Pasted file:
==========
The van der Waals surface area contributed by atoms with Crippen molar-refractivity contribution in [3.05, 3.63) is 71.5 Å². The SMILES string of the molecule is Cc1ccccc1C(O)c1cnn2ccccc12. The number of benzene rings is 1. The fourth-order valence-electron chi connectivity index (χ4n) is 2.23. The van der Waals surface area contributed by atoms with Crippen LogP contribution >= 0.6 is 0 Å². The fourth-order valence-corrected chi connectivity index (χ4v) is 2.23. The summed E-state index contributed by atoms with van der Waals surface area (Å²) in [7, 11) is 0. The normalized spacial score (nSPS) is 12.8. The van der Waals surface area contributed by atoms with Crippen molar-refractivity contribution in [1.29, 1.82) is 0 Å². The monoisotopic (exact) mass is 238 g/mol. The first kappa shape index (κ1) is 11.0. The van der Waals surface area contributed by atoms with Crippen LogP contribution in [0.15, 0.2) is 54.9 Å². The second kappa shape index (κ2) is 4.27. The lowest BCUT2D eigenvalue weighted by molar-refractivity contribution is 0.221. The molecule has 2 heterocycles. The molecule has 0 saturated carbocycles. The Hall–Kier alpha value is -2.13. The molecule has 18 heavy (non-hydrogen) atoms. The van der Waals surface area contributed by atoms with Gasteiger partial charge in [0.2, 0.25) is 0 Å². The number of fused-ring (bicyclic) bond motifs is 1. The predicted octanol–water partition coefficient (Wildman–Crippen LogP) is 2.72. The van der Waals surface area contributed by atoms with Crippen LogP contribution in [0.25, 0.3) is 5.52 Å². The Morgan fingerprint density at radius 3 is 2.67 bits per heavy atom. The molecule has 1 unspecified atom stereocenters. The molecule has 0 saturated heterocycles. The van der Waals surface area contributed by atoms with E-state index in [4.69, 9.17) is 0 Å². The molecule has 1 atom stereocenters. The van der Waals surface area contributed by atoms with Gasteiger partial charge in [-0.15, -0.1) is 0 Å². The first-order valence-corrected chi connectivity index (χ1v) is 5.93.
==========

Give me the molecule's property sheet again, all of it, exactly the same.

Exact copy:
The van der Waals surface area contributed by atoms with Crippen molar-refractivity contribution in [3.05, 3.63) is 71.5 Å². The SMILES string of the molecule is Cc1ccccc1C(O)c1cnn2ccccc12. The number of benzene rings is 1. The fourth-order valence-electron chi connectivity index (χ4n) is 2.23. The van der Waals surface area contributed by atoms with Crippen LogP contribution >= 0.6 is 0 Å². The fourth-order valence-corrected chi connectivity index (χ4v) is 2.23. The summed E-state index contributed by atoms with van der Waals surface area (Å²) in [7, 11) is 0. The normalized spacial score (nSPS) is 12.8. The van der Waals surface area contributed by atoms with Crippen molar-refractivity contribution in [1.29, 1.82) is 0 Å². The monoisotopic (exact) mass is 238 g/mol. The first kappa shape index (κ1) is 11.0. The van der Waals surface area contributed by atoms with Crippen LogP contribution in [0.15, 0.2) is 54.9 Å². The second kappa shape index (κ2) is 4.27. The lowest BCUT2D eigenvalue weighted by molar-refractivity contribution is 0.221. The molecule has 2 heterocycles. The molecule has 0 saturated carbocycles. The Hall–Kier alpha value is -2.13. The molecule has 18 heavy (non-hydrogen) atoms. The van der Waals surface area contributed by atoms with Gasteiger partial charge in [0.2, 0.25) is 0 Å². The number of fused-ring (bicyclic) bond motifs is 1. The predicted octanol–water partition coefficient (Wildman–Crippen LogP) is 2.72. The van der Waals surface area contributed by atoms with Crippen LogP contribution in [0.25, 0.3) is 5.52 Å². The Morgan fingerprint density at radius 3 is 2.67 bits per heavy atom. The molecule has 1 unspecified atom stereocenters. The molecule has 0 saturated heterocycles. The van der Waals surface area contributed by atoms with E-state index in [4.69, 9.17) is 0 Å². The molecule has 1 atom stereocenters. The van der Waals surface area contributed by atoms with Gasteiger partial charge in [-0.15, -0.1) is 0 Å². The first-order valence-corrected chi connectivity index (χ1v) is 5.93.